If you want to understand the key driver of the cloud computing revolution, you owe it to yourself to read Microsoft's new white paper The Economics of the Cloud. In it, authors Rolf Harms and Michael Yamartino lay out an analysis of the economics that underlie cloud computing, and demonstrate in a convincing fashion why the shift to this new technology platform is inevitable. A copy of the paper is available as a download from the blog posting by the authors. After a brief introduction, the authors lay out a central thesis: despite initial concerns about shortcomings in new technology offerings, "historically, underlying economics have a much stronger impact on the direction and speed of disruptions, as technological challenges are resolved or overcome through the rapid innovation we've grown accustomed to."
To quote another sage on the same subject, "It's the economy, stupid." [See reader feedback at the end of the article]
The authors note that this pattern of adoption despite technical concerns is nothing new in the tech industry, citing client/server and virtualisation as examples. Their point is that economic advantage ultimately overrides initial reservations, resulting in the spread of the technology.
I would go even further than that. I would say that, given significant economic advantage, organizations will adopt technologies despite their manifest and ongoing shortcomings. If one looks at state of personal computers today, it's scarcely believable that we use a technology so fraught with fragility, security holes, high administrative and maintenance costs, and constant need to upgrade. We put up with those things because of the tremendous benefits we receive by using personal computers, among them easy digital communication, highly modifiable digital documents that facilitate incremental improvement and what-if scenario exploration, scientific problem solving, data analysis, and more.
The question then becomes not are there problems associated with cloud computing? There are, without doubt. Beyond the obvious ones commonly discussed - like security, SLA levels, integration complexity, others like software licensing, bandwidth availability, need for new application architecture design pattern learning present themselves as well.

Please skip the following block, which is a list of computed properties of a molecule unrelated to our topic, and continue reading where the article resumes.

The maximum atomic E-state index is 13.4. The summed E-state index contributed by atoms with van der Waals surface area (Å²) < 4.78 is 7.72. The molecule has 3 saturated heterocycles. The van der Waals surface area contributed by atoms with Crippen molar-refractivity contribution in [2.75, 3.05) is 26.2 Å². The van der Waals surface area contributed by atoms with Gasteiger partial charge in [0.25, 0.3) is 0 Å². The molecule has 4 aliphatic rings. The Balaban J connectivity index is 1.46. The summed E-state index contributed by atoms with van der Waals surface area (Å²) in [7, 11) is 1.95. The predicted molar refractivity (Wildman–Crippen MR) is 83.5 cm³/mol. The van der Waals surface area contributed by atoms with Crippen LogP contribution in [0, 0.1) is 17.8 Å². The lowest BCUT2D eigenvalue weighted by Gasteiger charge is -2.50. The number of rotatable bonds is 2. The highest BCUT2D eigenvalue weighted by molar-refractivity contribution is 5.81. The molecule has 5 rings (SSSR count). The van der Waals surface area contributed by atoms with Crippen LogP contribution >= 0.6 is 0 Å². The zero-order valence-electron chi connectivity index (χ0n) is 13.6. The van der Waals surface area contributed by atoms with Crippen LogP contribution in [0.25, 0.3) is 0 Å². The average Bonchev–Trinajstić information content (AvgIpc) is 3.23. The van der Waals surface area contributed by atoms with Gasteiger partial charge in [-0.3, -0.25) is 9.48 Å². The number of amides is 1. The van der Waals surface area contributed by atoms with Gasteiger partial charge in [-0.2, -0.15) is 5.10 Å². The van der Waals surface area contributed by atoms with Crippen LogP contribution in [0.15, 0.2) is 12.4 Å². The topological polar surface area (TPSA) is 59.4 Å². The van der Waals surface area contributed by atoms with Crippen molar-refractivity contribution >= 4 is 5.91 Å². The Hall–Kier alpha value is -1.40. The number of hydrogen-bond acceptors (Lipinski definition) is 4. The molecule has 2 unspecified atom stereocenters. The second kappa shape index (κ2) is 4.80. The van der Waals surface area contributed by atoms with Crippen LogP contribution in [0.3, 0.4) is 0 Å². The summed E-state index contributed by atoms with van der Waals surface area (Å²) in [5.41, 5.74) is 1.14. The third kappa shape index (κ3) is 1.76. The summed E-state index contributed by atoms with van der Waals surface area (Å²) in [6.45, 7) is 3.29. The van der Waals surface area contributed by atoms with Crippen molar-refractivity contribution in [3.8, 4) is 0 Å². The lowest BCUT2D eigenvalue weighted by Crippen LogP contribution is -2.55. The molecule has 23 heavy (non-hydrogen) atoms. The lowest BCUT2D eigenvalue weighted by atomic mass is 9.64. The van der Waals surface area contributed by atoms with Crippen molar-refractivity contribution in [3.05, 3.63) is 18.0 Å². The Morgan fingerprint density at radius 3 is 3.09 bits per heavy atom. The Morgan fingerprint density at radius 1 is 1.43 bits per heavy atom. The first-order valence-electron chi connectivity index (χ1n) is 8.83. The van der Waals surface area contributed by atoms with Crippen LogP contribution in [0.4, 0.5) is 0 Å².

Instead the question becomes, does cloud computing offer enough economic benefits to cause us to mitigate or live with those shortcoming, a la personal computers. To this question, the authors respond with an unqualified yes.
The basis for the economic advantage is the economy of scale available to cloud computing datacentres. The paper identifies three areas of scale advantage:
1. Supply-side savings: Cloud datacentres have lower costs per server, based upon purchasing power.
2. Demand-side aggregation: By supporting a mix of tenants, cloud providers are able to achieve higher server utilization rates than is possible for single-tenant datacentres (even those for large companies with different departments, business units, or subsidiaries sharing the datacentre).
3. Multi-tenancy efficiency: Hosting multiple tenants spreads administrative costs and reduces cost per datacentre user.
One supply-side cost advantage include cost of power, in which cloud providers seek out low-cost geographies and, once a geography is identified, negotiate extremely low rates based on power consumption volume. This article from Computerworld (titled "Datacentre density hits the wall") illustrates just how critical power management is in today's datacentres. Suffice it to say, managing the use and cost of power is a significant input to cost-effective datacentres, and cloud providers are experts at this factor. Others include labor efficiency and security (the scale of these datacentres allows increased security spend in total, but lower spend per server).
To give an idea of the extent to which the scale is being taken, the white paper lists a number of recent datacentre buildouts, the largest of which is a 3 million (!!) square foot datacentre in Scotland.
On the demand side of things, cloud providers support lots of users and smooth out peaks and valleys by aggregating large volumes of compute use. The authors calculate that at very large server volumes, utilization can be increased significantly, thereby reducing operational costs.
Finally, of course, cloud providers tend to run multiple datacentres with centralized NOCs, reducing operational costs in terms of headcount. One Microsoft datacentre, featured in Forbes Magazine, operates a 700K square foot facility with only around 35 people on premise. This is achieved, in part, because the operational personnel responsible for that facility are located off-premise and manage a number of other Microsoft datacentres. (Forbes overstates the small number of staff on-site in its article; nevertheless, the ratio of server to employee is remarkable).
In concluding the section on economies of scale, the white paper goes on to state that economies of scale are so significant that the TCO (per server, presumably) of a 100K server datacentre is 80 percent lower than that of a 1K server datacentre.